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Spreadex Market Update

Thursday, January 15, 2015 - Afternoon Market Update
Connor Campbell - Market Analyst at Spreadex

Europe recovers after SNB shock, US mired in its own poor data

The forex is still feeling the effects of this shock announcement, with the EUR/CHF and USD/CHF down around 14%. However, this is comparatively positive compared to the 25% losses they suffered when the news was first revealed. The SNB blamed various ‘international developments’ including changes to the euro-dollar rates and the political and economic nightmare developing in Russia as the reasons for its decision. However more important is the implicit signal in this move of the ever-increasing likelihood of Eurozone QE, as the SNB appears to have decided it would be unable to maintain its currency cap in the face of such wide-spread stimulus.

The SNB’s FX surprise was just more bad news for the euro, which was already suffering on the mere hope of QE; with this move effectively confirming a stimulus announcement by the ECB next week, the currency can expect to struggle for a while in a sad replication of the yen’s reaction to Japan’s own quantitative easing implementation. As the euro continued to sink to new lows against the dollar, the Eurozone indices carried on with their imitation of a rollercoaster, its latest move a big upswing after this morning’s declines. After the initial shockwave of the SNB’s revelation passed, the region settled into making gains as more and more analysts pointed to the Swiss decision as a major signal for QE. It remains to be seen whether it can hold onto this bullish sentiment, as the behaviour of the European indices has been erratic at best recently.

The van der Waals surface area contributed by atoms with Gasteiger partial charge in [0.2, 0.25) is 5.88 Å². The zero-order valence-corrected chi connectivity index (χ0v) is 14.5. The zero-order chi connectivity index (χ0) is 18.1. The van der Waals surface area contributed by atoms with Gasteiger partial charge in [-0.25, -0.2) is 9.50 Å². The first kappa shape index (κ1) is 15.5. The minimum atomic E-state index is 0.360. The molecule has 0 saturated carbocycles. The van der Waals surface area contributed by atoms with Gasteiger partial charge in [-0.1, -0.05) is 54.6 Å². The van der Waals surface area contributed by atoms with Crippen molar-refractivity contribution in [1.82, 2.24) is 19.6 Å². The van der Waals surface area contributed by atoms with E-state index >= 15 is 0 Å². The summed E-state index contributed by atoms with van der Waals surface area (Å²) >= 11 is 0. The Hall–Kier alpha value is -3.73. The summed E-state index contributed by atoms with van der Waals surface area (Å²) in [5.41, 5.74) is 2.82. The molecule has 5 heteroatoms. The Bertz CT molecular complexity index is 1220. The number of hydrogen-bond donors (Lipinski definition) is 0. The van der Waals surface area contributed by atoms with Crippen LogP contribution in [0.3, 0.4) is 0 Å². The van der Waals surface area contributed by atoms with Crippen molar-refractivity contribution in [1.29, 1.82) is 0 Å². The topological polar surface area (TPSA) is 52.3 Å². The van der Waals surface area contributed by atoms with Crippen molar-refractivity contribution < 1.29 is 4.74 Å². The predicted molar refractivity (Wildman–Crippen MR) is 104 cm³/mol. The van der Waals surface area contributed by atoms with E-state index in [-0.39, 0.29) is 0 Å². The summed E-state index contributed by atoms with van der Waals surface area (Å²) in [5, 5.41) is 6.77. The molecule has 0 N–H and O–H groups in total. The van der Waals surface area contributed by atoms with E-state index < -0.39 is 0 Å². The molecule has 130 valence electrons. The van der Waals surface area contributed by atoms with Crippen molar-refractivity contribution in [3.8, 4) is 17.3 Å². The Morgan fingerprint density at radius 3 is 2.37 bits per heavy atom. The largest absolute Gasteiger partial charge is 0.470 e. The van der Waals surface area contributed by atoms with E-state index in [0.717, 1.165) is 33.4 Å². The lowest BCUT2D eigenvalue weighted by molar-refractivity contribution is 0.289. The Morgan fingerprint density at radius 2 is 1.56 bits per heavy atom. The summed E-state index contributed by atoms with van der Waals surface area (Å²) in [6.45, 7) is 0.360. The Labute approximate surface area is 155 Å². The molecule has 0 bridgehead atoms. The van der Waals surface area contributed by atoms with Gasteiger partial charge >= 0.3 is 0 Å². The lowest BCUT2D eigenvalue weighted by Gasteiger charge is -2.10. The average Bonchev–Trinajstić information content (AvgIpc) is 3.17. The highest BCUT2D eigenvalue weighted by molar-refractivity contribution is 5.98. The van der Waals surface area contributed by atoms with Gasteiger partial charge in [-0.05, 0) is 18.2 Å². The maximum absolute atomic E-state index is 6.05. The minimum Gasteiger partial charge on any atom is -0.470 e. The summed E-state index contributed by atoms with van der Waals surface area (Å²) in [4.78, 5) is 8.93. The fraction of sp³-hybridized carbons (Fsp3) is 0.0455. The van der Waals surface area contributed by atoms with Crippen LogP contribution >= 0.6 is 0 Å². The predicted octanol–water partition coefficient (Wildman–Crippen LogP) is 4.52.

The FTSE followed similar patterns to the worldwide indices today, gains followed by a price-haemorrhage caused by the SNB decision that appears to have taken the world by surprise. However, as the Eurozone began to grow the FTSE followed suit, as it too would benefit from a more stable, i.e. QE-filled, European region. The UK index was also helped, in a rare sighting on the markets of late, by growth in the commodity sector. Both oil and copper continued to rebound today, allowing the FTSE to put distance between it and its struggling commodity-based stocks.

Sadly for the US markets, the Dow Jones et al. couldn’t join in with the European rebound party. After PPI figures remained the same, and core PPI grew to 0.3%, the US markets appeared to focus instead of the rise in unemployment claims, yet another sign of the failures to make the USA’s economic ‘recovery’ felt by the average American. This was joined by a disappointing Philly Fed manufacturing index figure that further compounded the poor time the US markets have had recently.

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The Trading Day and Week Ahead

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